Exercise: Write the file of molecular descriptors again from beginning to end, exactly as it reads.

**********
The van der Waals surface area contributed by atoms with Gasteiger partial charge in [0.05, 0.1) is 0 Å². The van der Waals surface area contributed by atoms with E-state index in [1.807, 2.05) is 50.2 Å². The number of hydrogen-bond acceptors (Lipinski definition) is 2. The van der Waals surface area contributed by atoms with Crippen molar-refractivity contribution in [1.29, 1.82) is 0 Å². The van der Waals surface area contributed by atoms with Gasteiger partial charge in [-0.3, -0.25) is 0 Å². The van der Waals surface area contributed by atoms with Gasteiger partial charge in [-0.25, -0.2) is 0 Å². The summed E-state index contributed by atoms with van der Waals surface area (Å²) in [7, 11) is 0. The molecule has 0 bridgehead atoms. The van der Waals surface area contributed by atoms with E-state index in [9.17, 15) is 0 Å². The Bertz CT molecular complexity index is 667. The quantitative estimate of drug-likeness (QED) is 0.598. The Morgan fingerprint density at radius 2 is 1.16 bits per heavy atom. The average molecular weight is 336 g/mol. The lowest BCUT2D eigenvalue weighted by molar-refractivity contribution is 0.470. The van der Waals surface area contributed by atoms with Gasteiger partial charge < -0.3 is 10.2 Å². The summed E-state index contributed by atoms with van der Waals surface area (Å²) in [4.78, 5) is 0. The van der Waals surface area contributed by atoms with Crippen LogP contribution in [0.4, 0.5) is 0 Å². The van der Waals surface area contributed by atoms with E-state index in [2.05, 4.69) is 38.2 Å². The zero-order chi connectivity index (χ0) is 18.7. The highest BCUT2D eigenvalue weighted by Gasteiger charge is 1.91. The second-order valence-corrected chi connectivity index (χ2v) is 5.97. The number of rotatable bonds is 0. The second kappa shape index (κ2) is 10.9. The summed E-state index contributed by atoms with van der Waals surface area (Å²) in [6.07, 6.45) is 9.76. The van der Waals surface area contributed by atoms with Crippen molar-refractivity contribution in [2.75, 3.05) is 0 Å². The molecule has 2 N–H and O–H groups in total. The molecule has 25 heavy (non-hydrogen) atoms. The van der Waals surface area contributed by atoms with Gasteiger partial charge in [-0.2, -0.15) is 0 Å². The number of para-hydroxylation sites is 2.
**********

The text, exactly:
The van der Waals surface area contributed by atoms with Gasteiger partial charge in [0.05, 0.1) is 0 Å². The van der Waals surface area contributed by atoms with E-state index in [1.807, 2.05) is 50.2 Å². The number of hydrogen-bond acceptors (Lipinski definition) is 2. The van der Waals surface area contributed by atoms with Crippen molar-refractivity contribution in [1.29, 1.82) is 0 Å². The van der Waals surface area contributed by atoms with Gasteiger partial charge in [-0.3, -0.25) is 0 Å². The van der Waals surface area contributed by atoms with Gasteiger partial charge in [-0.25, -0.2) is 0 Å². The summed E-state index contributed by atoms with van der Waals surface area (Å²) in [7, 11) is 0. The molecule has 0 bridgehead atoms. The van der Waals surface area contributed by atoms with E-state index in [9.17, 15) is 0 Å². The Bertz CT molecular complexity index is 667. The quantitative estimate of drug-likeness (QED) is 0.598. The Morgan fingerprint density at radius 2 is 1.16 bits per heavy atom. The average molecular weight is 336 g/mol. The lowest BCUT2D eigenvalue weighted by molar-refractivity contribution is 0.470. The van der Waals surface area contributed by atoms with Gasteiger partial charge < -0.3 is 10.2 Å². The summed E-state index contributed by atoms with van der Waals surface area (Å²) in [4.78, 5) is 0. The van der Waals surface area contributed by atoms with Crippen LogP contribution in [0.4, 0.5) is 0 Å². The van der Waals surface area contributed by atoms with E-state index in [2.05, 4.69) is 38.2 Å². The zero-order chi connectivity index (χ0) is 18.7. The highest BCUT2D eigenvalue weighted by Gasteiger charge is 1.91. The second-order valence-corrected chi connectivity index (χ2v) is 5.97. The number of rotatable bonds is 0. The second kappa shape index (κ2) is 10.9. The summed E-state index contributed by atoms with van der Waals surface area (Å²) in [6.07, 6.45) is 9.76. The van der Waals surface area contributed by atoms with Crippen molar-refractivity contribution in [2.75, 3.05) is 0 Å². The molecule has 2 N–H and O–H groups in total. The molecule has 25 heavy (non-hydrogen) atoms. The van der Waals surface area contributed by atoms with Gasteiger partial charge in [-0.2, -0.15) is 0 Å². The number of para-hydroxylation sites is 2.